The authority to approve measures for furnishing emergency supplies of clean drinking water pursuant to the section 82(2), Pub. L. 93–251 amendment of Pub. L. 84–99, is delegated to division engineers, up to a $50,000 expenditure for the incident. Additional obligational authority of Code 400 funds will be obtained from DAEN-CWO-E prior to authorizing the proposed added work.
§ 214.8 Exclusions.
The authority does not require correcting the contamination, or repair of water systems so that clean drinking water supplies become available again. Reestablishing community water supplies remains the responsibility of local government and other Federal programs. These methods may be employed under the authority, if they are the most feasible ways to provide emergency supplies of clean drinking water, but there is no mandate to do so. To the extent state or local governments can provide water with their own resources, the locality will be excluded from the provision of emergency supplies under Pub. L. 84–99. In general, the following situations are not considered to be appropriate for Corps action under this authority:
(a) Contamination which causes a loss of palatability, but poses no material threat to public health and welfare.
(b) Contamination, such as by bacteria, which can be reduced to a safe level by the users boiling the water.
(c) Confrontation with normal levels of impurities or contaminants in a drinking water source that does not pose substantial threat to the public health.
(d) Contamination by natural intrusions over a period of time, which are known to be occurring and which may accumulate in sufficient concentrations to pose a future health threat, but which have not yet reached the level of a present hazard.
(e) Loss or diminishing of a water source, due to such things as an earthquake or drought.
(f) Contamination of a drinking water source as a regular occurrence due to recurring events such as drought or flooding, when no corrective community action has yet been initiated.
(g) Contamination which, while posing a substantial threat to health and welfare, can be corrected by local authorities, other Federal authorities, or other appropriate means before emergency supplies are deemed necessary.
§ 214.9 Requirements.
Providing emergency supplies of clean drinking water pursuant to the emergency functions of the Corps of Engineers is supplemental to the efforts of the community. Such actions must be in accordance with both Federal and municipal authorities. Corps response must be restricted to requests for assistance received from an appropriate state official. Each request must be considered on its own merits. The factors in each case may vary, but the following should be included in the evaluation.
(a) Whether the criteria required by the law and outlined in §214.6 have been met.
(b) The extent of state and local efforts to provide clean drinking water and their capability to do so. Corps efforts to provide temporary supplies of drinking water must be limited to measures clearly beyond the resources reasonably available to the state and locality.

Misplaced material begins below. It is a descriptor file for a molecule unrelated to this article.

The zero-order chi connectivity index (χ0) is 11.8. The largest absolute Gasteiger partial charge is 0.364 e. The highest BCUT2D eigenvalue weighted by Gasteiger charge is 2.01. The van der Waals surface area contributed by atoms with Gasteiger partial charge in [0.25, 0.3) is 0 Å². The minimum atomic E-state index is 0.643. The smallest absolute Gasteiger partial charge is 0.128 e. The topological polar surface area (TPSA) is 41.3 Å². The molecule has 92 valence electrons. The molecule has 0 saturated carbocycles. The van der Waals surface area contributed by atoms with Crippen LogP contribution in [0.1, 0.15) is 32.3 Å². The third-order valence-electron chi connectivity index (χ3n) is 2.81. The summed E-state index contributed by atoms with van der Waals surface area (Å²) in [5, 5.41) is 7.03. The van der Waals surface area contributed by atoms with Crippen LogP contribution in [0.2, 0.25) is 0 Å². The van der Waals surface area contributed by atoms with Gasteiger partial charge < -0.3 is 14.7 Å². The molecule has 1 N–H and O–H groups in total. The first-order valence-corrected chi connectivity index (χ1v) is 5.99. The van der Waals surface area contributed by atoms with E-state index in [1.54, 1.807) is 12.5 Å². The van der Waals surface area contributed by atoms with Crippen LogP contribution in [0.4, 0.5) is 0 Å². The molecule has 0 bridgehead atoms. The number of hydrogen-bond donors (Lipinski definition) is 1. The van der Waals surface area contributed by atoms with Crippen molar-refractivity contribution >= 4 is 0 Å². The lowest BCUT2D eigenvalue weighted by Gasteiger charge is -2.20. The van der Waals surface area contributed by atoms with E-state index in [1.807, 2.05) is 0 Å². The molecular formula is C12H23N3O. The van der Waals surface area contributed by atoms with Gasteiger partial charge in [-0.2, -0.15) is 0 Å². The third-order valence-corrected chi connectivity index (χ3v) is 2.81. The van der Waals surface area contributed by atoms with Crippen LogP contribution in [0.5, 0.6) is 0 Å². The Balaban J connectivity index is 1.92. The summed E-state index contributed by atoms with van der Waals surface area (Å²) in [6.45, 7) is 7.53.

(c) The adequacy of the state or local community agreement to mutually participate with the Federal government, on terms determined advisable by the Chief of Engineers, or his delegate, which must include the following:
(1) To provide, without cost to the United States, all lands, easements, and rights-of-way necessary for the authorized work.
(2) To hold and save the United States free from damages in connection with the authorized work other than negligence attributable to the United States or its contractor.
(3) To maintain and operate in a manner satisfactory to the Chief of Engineers all installed work during the emergency.
(4) To remove when determined feasible by the district engineer, at no cost to the Federal government, the installed equipment at the end of the emergency and return it to the Corps of Engineers.
(5) As soon as possible to actively initiate measures required to resolve the emergency situation.
(d) The provision of water quality statements with the request, and the identification of the threat to public health and welfare as determined by recognized authorities such as the State Health Department, Environmental Protection Agency, or recognized commercial laboratory.
(e) The identification of the affected area as a legally recognized governmental body or public entity that exercises a measure of control in the common interest of the inhabitants.
§ 214.10 Types of assistance.
The temporary emergency supplies of clean drinking water may be provided through such actions as:
(a) The use of water tank trucks to haul clean drinking water from a nearby known safe source to water points established for local distribution.
(b) Procurement and distribution of bottled water.
(c) Laying of temporary above ground water lines from a nearby safe source of water to the affected community where water points for local distribution can be established.
(d) Installation of temporary filtration.
§ 214.11 Costs.
Costs incurred by the Corps of Engineers in furnishing emergency supplies of clean drinking water are chargeable to Pub. L. 84–99 funds, 96X3125, Code 910–400 and repayment by the community generally will not be required. Costs of necessary measures for the decontamination of the water supply source are the responsibility of local governments and are not authorized under Pub. L. 84–99.